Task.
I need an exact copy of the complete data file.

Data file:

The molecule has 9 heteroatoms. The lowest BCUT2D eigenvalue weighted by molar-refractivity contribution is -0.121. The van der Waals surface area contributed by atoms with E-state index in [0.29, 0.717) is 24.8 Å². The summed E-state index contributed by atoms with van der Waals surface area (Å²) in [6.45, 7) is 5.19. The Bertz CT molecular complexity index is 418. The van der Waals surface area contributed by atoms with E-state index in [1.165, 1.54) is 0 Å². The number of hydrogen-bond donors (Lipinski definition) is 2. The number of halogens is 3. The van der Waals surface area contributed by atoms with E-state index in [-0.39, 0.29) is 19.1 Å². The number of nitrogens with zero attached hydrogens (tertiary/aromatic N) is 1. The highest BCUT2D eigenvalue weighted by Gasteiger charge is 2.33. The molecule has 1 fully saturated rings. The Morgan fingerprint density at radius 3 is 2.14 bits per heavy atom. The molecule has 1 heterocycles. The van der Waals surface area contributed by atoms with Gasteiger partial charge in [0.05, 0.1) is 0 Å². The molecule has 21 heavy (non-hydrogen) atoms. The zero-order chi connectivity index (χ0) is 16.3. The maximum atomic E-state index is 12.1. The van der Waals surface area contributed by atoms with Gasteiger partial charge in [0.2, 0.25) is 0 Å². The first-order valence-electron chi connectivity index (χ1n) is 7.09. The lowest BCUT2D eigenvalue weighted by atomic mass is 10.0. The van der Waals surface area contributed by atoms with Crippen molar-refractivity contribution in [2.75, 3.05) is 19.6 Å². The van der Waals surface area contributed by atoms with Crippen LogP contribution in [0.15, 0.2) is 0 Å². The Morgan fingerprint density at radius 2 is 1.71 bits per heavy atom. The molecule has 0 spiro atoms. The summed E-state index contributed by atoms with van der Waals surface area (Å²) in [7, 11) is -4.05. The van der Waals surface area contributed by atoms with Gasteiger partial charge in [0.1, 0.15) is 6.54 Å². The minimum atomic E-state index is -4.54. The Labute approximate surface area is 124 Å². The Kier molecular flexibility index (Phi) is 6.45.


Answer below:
The molecule has 9 heteroatoms. The lowest BCUT2D eigenvalue weighted by molar-refractivity contribution is -0.121. The van der Waals surface area contributed by atoms with E-state index in [0.29, 0.717) is 24.8 Å². The summed E-state index contributed by atoms with van der Waals surface area (Å²) in [6.45, 7) is 5.19. The Bertz CT molecular complexity index is 418. The van der Waals surface area contributed by atoms with E-state index in [1.165, 1.54) is 0 Å². The number of hydrogen-bond donors (Lipinski definition) is 2. The number of halogens is 3. The van der Waals surface area contributed by atoms with E-state index in [-0.39, 0.29) is 19.1 Å². The number of nitrogens with zero attached hydrogens (tertiary/aromatic N) is 1. The highest BCUT2D eigenvalue weighted by Gasteiger charge is 2.33. The molecule has 1 fully saturated rings. The Morgan fingerprint density at radius 3 is 2.14 bits per heavy atom. The molecule has 1 heterocycles. The van der Waals surface area contributed by atoms with Gasteiger partial charge in [0.05, 0.1) is 0 Å². The molecule has 21 heavy (non-hydrogen) atoms. The zero-order chi connectivity index (χ0) is 16.3. The maximum atomic E-state index is 12.1. The van der Waals surface area contributed by atoms with Gasteiger partial charge in [0.2, 0.25) is 0 Å². The first-order valence-electron chi connectivity index (χ1n) is 7.09. The lowest BCUT2D eigenvalue weighted by atomic mass is 10.0. The van der Waals surface area contributed by atoms with Crippen molar-refractivity contribution in [2.75, 3.05) is 19.6 Å². The van der Waals surface area contributed by atoms with Crippen LogP contribution in [0.15, 0.2) is 0 Å². The Morgan fingerprint density at radius 2 is 1.71 bits per heavy atom. The molecule has 0 spiro atoms. The summed E-state index contributed by atoms with van der Waals surface area (Å²) in [7, 11) is -4.05. The van der Waals surface area contributed by atoms with Gasteiger partial charge in [0.1, 0.15) is 6.54 Å². The minimum atomic E-state index is -4.54. The Labute approximate surface area is 124 Å². The Kier molecular flexibility index (Phi) is 6.45.